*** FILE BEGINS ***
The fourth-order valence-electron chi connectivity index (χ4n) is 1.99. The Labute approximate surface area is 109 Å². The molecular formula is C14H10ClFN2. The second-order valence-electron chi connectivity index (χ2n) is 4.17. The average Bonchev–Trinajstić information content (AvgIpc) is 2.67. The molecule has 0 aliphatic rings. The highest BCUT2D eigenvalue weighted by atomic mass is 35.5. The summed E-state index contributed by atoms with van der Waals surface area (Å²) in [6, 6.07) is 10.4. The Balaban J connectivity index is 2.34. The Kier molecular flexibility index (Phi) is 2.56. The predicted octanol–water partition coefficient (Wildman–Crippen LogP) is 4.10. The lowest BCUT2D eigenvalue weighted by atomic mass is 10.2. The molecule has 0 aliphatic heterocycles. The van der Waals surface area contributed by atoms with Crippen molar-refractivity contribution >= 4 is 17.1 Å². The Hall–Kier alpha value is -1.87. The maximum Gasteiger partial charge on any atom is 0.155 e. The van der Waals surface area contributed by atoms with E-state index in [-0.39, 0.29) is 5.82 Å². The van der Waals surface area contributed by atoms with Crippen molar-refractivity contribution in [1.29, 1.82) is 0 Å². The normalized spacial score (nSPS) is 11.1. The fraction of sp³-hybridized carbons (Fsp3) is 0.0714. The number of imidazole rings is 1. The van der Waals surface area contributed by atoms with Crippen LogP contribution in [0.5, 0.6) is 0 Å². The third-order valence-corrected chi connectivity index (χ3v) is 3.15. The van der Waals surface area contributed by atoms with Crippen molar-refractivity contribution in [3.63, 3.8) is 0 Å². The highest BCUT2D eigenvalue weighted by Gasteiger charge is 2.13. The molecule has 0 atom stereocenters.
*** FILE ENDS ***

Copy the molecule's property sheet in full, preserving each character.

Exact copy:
The fourth-order valence-electron chi connectivity index (χ4n) is 1.99. The Labute approximate surface area is 109 Å². The molecular formula is C14H10ClFN2. The second-order valence-electron chi connectivity index (χ2n) is 4.17. The average Bonchev–Trinajstić information content (AvgIpc) is 2.67. The molecule has 0 aliphatic rings. The highest BCUT2D eigenvalue weighted by atomic mass is 35.5. The summed E-state index contributed by atoms with van der Waals surface area (Å²) in [6, 6.07) is 10.4. The Balaban J connectivity index is 2.34. The Kier molecular flexibility index (Phi) is 2.56. The predicted octanol–water partition coefficient (Wildman–Crippen LogP) is 4.10. The lowest BCUT2D eigenvalue weighted by atomic mass is 10.2. The molecule has 0 aliphatic heterocycles. The van der Waals surface area contributed by atoms with Crippen molar-refractivity contribution >= 4 is 17.1 Å². The Hall–Kier alpha value is -1.87. The maximum Gasteiger partial charge on any atom is 0.155 e. The van der Waals surface area contributed by atoms with E-state index in [-0.39, 0.29) is 5.82 Å². The van der Waals surface area contributed by atoms with Crippen molar-refractivity contribution in [1.29, 1.82) is 0 Å². The normalized spacial score (nSPS) is 11.1. The fraction of sp³-hybridized carbons (Fsp3) is 0.0714. The number of imidazole rings is 1. The van der Waals surface area contributed by atoms with Crippen LogP contribution in [0.5, 0.6) is 0 Å². The third-order valence-corrected chi connectivity index (χ3v) is 3.15. The van der Waals surface area contributed by atoms with Crippen molar-refractivity contribution in [3.63, 3.8) is 0 Å². The highest BCUT2D eigenvalue weighted by Gasteiger charge is 2.13. The molecule has 0 atom stereocenters.